The 14 mutations of PTPRD reported here are distributed roughly evenly throughout the various extracellular and intracellular domains of the encoded PTPRD protein (Fig. 3), although there seems to be a mini-hotspot in the first and second fibronectin type III repeat.
Despite its potential importance, functional data implicating PTPRD deletion or mutation in tumorigenesis are lacking. To determine if PTPRD has the growth-suppressing properties expected of a broad-spectrum tumor suppressor gene, we examined the functional consequences of reconstituting PTPRD expression in GBM and melanoma cells. A 5.1-kb human PTPRD cDNA was obtained, cloned into a lentiviral expression vector, and packaged into infectious lentivirus as described in Materials and Methods. Infection of H4 cells that harbor biallelic deletion of PTPRD (Fig. 1B; Supplementary Table S1) with lenti-PTPRD led to expression of both the PTPRD proprotein and its mature cleavage products (which then reassemble at the cell membrane to form a heterodimer; Fig. 4A; ref. 23). Infection of H4 cells with lenti-PTPRD but not vector alone led to a transient growth arrest evidenced by a reduction in BrdUrd incorporation and an increase in both G1 and sub-G1 cell populations (Fig. 4B). Infection with lenti-PTPRD had a similar effect on 8MGBA cells, which also harbor a focal deletion of PTPRD (Fig. 1B; data not shown).
We next infected two primary melanoma cell cultures harboring homozygous missense mutations of PTPRD [16T and 86T with G446E in the second fibronectin type III domain and V1565I in the first PTP catalytic (PTPc) domain, respectively]. Infection of both primary cell cultures with wild-type PTPRD but not vector alone led to significant growth inhibition and decrease in cell viability (Fig. 4C), as well as a substantial, time-dependent increase in apoptotic cells (Fig. 4D). These are the first reported data indicating that PTPRD has growth-suppressive properties when expressed in human cancer cells, supporting the hypothesis that PTPRD is a bona fide human tumor suppressor gene.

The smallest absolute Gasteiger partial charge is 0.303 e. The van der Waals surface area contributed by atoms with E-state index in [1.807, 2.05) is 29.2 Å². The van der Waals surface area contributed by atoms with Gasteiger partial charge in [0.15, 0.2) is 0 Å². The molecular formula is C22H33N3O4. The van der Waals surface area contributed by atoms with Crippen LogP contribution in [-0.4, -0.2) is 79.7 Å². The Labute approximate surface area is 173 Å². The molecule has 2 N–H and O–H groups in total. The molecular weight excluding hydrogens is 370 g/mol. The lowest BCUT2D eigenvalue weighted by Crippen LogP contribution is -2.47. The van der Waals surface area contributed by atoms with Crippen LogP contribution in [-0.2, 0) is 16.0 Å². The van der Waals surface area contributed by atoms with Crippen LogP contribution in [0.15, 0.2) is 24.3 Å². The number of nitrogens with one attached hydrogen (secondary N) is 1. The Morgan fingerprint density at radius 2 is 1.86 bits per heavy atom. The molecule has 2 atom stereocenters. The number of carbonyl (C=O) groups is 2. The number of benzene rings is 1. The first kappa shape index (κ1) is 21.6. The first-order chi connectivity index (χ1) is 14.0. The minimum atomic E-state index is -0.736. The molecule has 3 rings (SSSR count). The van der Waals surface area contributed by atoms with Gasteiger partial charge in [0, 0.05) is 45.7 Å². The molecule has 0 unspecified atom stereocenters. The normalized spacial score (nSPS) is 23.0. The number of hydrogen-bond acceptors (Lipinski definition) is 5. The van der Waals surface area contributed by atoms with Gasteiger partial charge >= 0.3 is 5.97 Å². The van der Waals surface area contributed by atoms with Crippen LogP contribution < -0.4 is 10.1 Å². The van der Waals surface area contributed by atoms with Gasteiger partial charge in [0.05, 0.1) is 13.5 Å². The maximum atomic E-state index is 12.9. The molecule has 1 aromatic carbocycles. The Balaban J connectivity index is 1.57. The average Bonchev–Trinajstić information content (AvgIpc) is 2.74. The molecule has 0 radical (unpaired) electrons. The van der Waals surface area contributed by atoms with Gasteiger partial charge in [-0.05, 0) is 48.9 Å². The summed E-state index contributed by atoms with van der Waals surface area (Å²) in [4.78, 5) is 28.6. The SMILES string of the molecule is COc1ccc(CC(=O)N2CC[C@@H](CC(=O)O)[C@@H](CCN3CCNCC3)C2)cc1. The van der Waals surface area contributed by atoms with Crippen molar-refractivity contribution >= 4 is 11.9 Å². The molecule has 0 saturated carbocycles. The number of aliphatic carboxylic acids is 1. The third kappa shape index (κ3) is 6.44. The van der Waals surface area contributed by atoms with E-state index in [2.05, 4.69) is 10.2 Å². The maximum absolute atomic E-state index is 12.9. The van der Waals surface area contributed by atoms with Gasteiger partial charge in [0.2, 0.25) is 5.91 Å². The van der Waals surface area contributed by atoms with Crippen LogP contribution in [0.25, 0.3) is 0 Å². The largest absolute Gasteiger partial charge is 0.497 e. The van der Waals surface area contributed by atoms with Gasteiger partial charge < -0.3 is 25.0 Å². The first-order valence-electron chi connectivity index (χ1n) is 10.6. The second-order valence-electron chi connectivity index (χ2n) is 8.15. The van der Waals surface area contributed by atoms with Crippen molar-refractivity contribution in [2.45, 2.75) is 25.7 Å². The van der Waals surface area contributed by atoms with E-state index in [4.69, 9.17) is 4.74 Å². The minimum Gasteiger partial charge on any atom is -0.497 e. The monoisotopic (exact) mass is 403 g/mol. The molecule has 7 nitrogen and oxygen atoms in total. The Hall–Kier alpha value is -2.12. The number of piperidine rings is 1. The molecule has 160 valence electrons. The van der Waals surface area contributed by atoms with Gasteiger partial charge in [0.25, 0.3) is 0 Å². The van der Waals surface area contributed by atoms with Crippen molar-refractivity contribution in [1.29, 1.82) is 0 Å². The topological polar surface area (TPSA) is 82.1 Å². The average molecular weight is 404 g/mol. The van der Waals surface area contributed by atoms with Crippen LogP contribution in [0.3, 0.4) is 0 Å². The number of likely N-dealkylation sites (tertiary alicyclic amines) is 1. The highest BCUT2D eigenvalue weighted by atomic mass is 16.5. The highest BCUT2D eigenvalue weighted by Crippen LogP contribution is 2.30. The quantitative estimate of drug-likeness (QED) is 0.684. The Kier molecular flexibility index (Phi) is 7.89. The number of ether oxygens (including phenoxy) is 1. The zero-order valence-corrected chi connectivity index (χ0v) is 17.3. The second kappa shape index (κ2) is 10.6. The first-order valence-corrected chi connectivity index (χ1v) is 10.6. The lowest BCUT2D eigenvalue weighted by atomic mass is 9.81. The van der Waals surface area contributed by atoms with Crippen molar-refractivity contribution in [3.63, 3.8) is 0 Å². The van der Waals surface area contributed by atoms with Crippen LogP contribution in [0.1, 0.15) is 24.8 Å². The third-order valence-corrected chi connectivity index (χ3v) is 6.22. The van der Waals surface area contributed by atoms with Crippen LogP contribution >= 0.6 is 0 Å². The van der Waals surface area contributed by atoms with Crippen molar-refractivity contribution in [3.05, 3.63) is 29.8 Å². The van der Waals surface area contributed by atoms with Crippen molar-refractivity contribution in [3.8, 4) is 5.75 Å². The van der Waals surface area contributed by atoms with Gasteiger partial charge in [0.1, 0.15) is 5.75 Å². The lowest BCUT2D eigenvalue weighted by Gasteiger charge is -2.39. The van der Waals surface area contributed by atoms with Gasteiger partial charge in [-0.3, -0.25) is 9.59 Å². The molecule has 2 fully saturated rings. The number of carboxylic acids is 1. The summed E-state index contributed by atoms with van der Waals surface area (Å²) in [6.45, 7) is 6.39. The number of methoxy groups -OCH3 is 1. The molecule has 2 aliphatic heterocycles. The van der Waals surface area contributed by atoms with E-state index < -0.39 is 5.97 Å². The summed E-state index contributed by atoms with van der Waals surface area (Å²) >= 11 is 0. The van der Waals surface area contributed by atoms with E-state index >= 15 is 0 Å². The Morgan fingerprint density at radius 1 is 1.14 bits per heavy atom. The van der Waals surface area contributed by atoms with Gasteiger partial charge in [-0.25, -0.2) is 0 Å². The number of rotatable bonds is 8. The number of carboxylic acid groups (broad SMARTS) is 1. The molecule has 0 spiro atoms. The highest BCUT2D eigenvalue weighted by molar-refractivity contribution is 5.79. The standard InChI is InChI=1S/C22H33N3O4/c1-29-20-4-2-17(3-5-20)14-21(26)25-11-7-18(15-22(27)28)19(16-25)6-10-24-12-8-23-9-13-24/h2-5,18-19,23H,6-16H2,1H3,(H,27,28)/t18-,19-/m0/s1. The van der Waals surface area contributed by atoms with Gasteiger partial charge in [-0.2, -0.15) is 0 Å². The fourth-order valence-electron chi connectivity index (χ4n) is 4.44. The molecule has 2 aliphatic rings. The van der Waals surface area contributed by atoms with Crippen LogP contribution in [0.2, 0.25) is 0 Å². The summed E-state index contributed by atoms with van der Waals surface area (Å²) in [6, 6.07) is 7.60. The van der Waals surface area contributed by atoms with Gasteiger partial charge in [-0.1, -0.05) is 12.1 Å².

We next sought to examine the consequences of tumor-derived mutations on PTPRD function in these assays. To do this, five tumor-derived mutations were introduced into lenti-PTPRD as described in Materials and Methods, including two mutations in the second fibronectin type III domain mini-hotspot (one each from GBM and melanoma), one mutation in the first PTPc domain (melanoma), and two mutations flanking the proprotein cleavage site (one each from GBM and melanoma). Initially, H4 cells were infected with wild-type and mutant lenti-PTPRD, protein lysates were prepared, and PTPRD expression was documented by Western blot. As shown in Fig. 5A, infection of H4 cells with lentivirus expressing either wild-type or mutant PTPRD resulted in similar levels of protein expression. However, there was a marked decrease in growth inhibition as measured by BrdUrd incorporation, indicating that each of the five tumor-derived mutants alleviated the growth suppression activity of PTPRD, albeit to differing extents (Fig. 5B). Next, 16T melanoma cells were similarly infected with wild-type and mutant PTPRD lentiviruses. As depicted in Fig. 5C, wild-type PTPRD led to apoptosis of ~75% of the cells at 10 days after infection, whereas the mutant PTPRD lentiviruses led to a substantially reduced fraction of cells that had undergone programmed cell death. When taken together, these experiments show that tumor-derived mutations of PTPRD attenuate its function, confirming that the mutations of PTPRD are likely to be pathogenic.
Aberrant regulation of signaling pathways governed by tyrosine phosphorylation is common to virtually all types of human cancer. Whereas activation of tyrosine kinase growth factor receptors by amplification and/or mutation is well established as a major mechanism leading to constitutive tyrosine phosphorylation, the role of inactivation of PTPs in tumorigenesis is comparatively poorly understood. Here, we implicate one such PTP as a tumor suppressor gene in two major tumor types and show that its reconstitution in human cancer cells harboring deletions and mutations leads to cell cycle arrest and apoptosis.